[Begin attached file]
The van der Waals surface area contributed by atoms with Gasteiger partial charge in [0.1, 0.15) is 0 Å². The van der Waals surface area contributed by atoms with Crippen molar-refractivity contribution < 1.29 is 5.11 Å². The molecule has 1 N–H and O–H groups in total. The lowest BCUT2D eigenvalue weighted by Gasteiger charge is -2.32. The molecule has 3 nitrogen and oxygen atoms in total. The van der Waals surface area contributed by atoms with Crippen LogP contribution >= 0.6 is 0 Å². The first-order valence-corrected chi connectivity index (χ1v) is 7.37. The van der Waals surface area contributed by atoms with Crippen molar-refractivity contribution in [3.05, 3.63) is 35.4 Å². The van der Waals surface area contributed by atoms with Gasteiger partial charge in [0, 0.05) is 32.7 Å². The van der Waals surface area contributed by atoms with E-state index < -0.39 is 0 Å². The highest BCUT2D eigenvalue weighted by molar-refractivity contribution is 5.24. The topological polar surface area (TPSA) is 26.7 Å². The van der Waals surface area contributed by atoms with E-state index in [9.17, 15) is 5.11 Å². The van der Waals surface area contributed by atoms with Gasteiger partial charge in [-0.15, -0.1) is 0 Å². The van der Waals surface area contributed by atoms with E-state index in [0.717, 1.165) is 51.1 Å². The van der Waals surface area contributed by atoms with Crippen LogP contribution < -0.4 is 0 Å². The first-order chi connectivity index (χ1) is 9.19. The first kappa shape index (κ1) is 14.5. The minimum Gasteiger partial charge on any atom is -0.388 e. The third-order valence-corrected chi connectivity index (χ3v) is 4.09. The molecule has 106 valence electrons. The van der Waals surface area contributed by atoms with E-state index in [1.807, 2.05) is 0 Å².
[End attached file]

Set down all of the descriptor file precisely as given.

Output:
The van der Waals surface area contributed by atoms with Gasteiger partial charge in [0.1, 0.15) is 0 Å². The van der Waals surface area contributed by atoms with Crippen molar-refractivity contribution < 1.29 is 5.11 Å². The molecule has 1 N–H and O–H groups in total. The lowest BCUT2D eigenvalue weighted by Gasteiger charge is -2.32. The molecule has 3 nitrogen and oxygen atoms in total. The van der Waals surface area contributed by atoms with Crippen LogP contribution >= 0.6 is 0 Å². The first-order valence-corrected chi connectivity index (χ1v) is 7.37. The van der Waals surface area contributed by atoms with Crippen molar-refractivity contribution in [3.05, 3.63) is 35.4 Å². The van der Waals surface area contributed by atoms with Gasteiger partial charge in [0, 0.05) is 32.7 Å². The van der Waals surface area contributed by atoms with E-state index < -0.39 is 0 Å². The highest BCUT2D eigenvalue weighted by molar-refractivity contribution is 5.24. The topological polar surface area (TPSA) is 26.7 Å². The van der Waals surface area contributed by atoms with E-state index in [9.17, 15) is 5.11 Å². The van der Waals surface area contributed by atoms with Gasteiger partial charge in [-0.15, -0.1) is 0 Å². The van der Waals surface area contributed by atoms with E-state index in [0.717, 1.165) is 51.1 Å². The van der Waals surface area contributed by atoms with Crippen LogP contribution < -0.4 is 0 Å². The first-order chi connectivity index (χ1) is 9.19. The first kappa shape index (κ1) is 14.5. The minimum Gasteiger partial charge on any atom is -0.388 e. The third-order valence-corrected chi connectivity index (χ3v) is 4.09. The molecule has 106 valence electrons. The van der Waals surface area contributed by atoms with E-state index in [1.807, 2.05) is 0 Å².